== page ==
New study establishes first-ever connections between the Mississippi River

Oct 23, 2013
This is a satellite image of the oil at Mississippi Delta's Mouth during the 2010 Deepwater Horizon accident. Credit: JPL/NASA

A new study led by scientists at the University of Miami (UM) Rosenstiel School of Marine and Atmospheric Science showed that the complex circulation from the Mississippi River plume played a substantial role in the transport and fate of the oil following the 2010 Deepwater Horizon incident. These findings provide new information on the transport of oil and other pollutants in the Gulf of Mexico. The research, published in the Oct. 2013 issue of the Journal of Geophysical Research: Oceans, was funded by grants from the Gulf of Mexico Research Initiative and the National Science Foundation.

UM Research Associate Professor Villy Kourafalou developed a high-resolution model to examine the movement of the surface oil patch resulting from the deep oil release from the Deepwater Horizon under the influence of daily variability of the Mississippi River. The study employed NOAA observations for the evolution of the surface oil patch and revealed that fronts created by the Mississippi plume helped to keep oil released during the Deepwater Horizon incident away from the coasts east of the Mississippi Delta, while plume currents captured some oil to the west of the Mississippi Delta.

"Since the Gulf of Mexico is such a complex ocean system, and the oil spill was near the Mississippi Delta, we realized we had to carefully account for both the offshore currents and the coastal currents, which are largely dominated by the Mississippi River plume," said Kourafalou. "The model was validated with data and is now part of an Earth System modeling framework to help inform decision makers in the future."

During the response to the Deepwater Horizon incident, emergency managers wondered if flooding the Mississippi River might help to divert the oil being released into the water from impacting communities on the Gulf's north coast. However, no operational computer models with details in river plume dynamics existed that might help predict how the environment might react to being flooded.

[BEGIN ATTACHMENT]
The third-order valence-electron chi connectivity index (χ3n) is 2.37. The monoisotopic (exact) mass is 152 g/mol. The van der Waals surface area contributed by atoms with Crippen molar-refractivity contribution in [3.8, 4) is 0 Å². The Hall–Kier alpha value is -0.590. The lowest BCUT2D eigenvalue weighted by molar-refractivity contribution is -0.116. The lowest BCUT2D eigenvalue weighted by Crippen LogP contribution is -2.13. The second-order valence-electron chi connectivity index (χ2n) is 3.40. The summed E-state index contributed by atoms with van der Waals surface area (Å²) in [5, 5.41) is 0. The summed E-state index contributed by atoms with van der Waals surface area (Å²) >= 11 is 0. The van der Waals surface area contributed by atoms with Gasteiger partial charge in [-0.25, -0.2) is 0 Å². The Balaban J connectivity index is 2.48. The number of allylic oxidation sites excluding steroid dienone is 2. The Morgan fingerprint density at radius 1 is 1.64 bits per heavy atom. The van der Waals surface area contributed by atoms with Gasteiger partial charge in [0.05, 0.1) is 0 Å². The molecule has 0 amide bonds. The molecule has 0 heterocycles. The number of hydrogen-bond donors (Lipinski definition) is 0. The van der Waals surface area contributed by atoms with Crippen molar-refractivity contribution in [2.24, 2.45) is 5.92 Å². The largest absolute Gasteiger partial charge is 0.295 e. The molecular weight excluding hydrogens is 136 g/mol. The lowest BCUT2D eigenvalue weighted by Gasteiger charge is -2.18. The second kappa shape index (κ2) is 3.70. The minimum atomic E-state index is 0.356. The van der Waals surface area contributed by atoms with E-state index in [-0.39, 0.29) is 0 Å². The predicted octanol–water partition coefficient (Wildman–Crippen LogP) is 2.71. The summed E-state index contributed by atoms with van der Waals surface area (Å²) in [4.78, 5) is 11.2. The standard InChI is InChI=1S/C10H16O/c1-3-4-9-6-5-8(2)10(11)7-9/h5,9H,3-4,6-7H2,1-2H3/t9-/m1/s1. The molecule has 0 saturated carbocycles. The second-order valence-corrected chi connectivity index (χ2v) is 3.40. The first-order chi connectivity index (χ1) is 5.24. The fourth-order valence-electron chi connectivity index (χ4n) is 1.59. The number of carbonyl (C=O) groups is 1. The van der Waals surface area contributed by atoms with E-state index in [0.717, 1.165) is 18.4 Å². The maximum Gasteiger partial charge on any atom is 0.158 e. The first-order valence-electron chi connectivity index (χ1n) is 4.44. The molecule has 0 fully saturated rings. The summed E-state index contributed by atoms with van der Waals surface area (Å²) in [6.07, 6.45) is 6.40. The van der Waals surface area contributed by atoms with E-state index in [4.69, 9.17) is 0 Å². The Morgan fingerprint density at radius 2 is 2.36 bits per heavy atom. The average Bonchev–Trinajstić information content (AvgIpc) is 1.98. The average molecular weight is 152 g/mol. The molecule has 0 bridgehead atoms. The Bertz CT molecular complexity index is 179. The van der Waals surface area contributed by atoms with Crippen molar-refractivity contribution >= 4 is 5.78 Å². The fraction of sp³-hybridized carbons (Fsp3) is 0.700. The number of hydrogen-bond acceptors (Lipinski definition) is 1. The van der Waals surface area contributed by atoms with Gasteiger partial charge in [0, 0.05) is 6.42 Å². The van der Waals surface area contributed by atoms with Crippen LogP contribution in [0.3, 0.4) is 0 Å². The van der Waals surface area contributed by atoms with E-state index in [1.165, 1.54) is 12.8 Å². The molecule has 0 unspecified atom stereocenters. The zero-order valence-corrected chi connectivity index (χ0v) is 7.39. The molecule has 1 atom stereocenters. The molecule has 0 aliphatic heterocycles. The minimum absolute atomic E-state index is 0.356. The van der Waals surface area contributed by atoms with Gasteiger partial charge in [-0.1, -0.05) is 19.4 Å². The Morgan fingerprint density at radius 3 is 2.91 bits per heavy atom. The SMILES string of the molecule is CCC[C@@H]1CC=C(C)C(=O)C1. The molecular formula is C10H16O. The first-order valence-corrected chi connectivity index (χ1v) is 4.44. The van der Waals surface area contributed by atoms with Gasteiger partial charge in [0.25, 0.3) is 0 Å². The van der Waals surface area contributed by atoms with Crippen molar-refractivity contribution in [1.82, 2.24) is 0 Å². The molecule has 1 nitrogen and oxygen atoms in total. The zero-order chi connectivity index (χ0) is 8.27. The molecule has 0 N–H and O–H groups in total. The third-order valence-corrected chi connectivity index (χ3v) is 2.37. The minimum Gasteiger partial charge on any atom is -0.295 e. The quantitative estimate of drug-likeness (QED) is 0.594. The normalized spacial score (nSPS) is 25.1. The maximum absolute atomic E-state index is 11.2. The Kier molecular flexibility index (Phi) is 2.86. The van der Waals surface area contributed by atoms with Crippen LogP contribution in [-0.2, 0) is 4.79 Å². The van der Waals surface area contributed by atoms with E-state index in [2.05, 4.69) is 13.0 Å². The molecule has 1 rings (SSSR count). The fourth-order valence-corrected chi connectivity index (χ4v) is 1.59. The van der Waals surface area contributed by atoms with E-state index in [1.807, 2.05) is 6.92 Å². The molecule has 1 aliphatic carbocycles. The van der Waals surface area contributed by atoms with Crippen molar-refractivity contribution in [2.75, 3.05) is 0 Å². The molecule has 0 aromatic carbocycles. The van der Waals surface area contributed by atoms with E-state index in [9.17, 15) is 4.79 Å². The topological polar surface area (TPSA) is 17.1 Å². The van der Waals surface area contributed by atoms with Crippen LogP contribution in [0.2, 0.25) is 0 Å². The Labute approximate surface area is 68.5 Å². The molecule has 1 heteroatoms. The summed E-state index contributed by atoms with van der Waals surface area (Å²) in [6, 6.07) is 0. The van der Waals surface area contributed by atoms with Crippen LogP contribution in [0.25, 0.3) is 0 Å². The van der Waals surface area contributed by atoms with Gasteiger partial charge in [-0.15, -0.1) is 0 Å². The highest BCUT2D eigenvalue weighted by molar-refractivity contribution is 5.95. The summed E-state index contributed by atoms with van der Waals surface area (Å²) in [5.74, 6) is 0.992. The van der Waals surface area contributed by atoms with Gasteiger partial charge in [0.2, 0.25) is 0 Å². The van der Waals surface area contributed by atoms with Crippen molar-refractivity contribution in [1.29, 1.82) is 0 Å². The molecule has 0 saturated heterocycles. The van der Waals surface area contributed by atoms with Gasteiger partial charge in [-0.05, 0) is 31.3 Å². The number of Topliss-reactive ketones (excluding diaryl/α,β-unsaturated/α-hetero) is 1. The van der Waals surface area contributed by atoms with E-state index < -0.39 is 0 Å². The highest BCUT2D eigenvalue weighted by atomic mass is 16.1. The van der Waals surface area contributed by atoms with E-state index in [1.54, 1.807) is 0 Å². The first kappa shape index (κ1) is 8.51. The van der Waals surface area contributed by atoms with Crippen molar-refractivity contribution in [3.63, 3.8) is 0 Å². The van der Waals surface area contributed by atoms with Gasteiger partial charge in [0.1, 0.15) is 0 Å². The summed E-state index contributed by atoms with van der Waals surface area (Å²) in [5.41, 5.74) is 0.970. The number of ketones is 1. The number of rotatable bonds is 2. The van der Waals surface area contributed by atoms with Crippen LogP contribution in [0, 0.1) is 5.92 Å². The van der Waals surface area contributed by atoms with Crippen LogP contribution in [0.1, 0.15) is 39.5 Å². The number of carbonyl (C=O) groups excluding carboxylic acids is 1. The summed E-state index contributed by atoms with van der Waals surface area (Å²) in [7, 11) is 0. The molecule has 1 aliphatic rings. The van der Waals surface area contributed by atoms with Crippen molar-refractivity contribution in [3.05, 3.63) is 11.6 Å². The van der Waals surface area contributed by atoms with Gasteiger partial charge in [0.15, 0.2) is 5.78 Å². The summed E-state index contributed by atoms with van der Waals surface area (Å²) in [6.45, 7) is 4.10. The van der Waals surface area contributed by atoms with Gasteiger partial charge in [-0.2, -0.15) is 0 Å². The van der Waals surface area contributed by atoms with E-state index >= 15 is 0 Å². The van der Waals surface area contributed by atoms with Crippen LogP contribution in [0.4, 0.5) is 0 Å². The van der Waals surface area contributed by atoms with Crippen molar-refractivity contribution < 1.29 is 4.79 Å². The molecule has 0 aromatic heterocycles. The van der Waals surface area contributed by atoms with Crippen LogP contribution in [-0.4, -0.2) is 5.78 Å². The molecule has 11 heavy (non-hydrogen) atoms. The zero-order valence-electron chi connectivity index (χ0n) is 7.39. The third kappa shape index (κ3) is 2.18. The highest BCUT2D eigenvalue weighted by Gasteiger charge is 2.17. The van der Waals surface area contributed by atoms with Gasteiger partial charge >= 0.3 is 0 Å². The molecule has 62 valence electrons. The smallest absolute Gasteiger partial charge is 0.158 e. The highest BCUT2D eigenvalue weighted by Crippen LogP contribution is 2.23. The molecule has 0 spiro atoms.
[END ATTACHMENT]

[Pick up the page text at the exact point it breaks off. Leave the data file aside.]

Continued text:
This image shows a heavy band of oil seen in the Gulf of Mexico during the 2010 Deepwater Horizon accident. Credit: NOAA

This study marks the first time a connection is established between the near surface signatures of a large river plume and the hydrocarbons released from a deep oil plume. The new prediction modeling system can help better understand the transport of oil and other pollutants under the complex circulation in the Gulf of Mexico. Waters of Mississippi origin can be often traced as far south as the Florida Straits, potentially impacting the Florida Keys.

Kourafalou is a member of the Deep-C (Deep Sea to Coast Connectivity in the Eastern Gulf of Mexico) Consortium, which is investigating the environmental consequences of petroleum hydrocarbon release in the deep Gulf on living marine resources and ecosystem health. Deep-C is examining the geomorphologic, hydrologic, and biogeochemical settings that influence the distribution and fate of the oil and dispersants released during the Deepwater Horizon (DwH) accident, and using the resulting data for model studies that support improved responses to possible future incidents.

This image shows a heavy band of oil seen in the Gulf of Mexico during the 2010 Deepwater Horizon accident. Credit: NOAA

The Gulf of Mexico Research Initiative is an independent body established by BP to administer the company's 10-year, $500 million commitment to independent research into the effects of the Deepwater Horizon incident. Through a series of competitive grant programs, the GRI is investigating the impacts of the oil, dispersed oil, and dispersant on the ecosystems of the Gulf of Mexico and the affected coastal States in a broad context of improving fundamental understanding of the dynamics of such events and their environmental stresses and public health implications.

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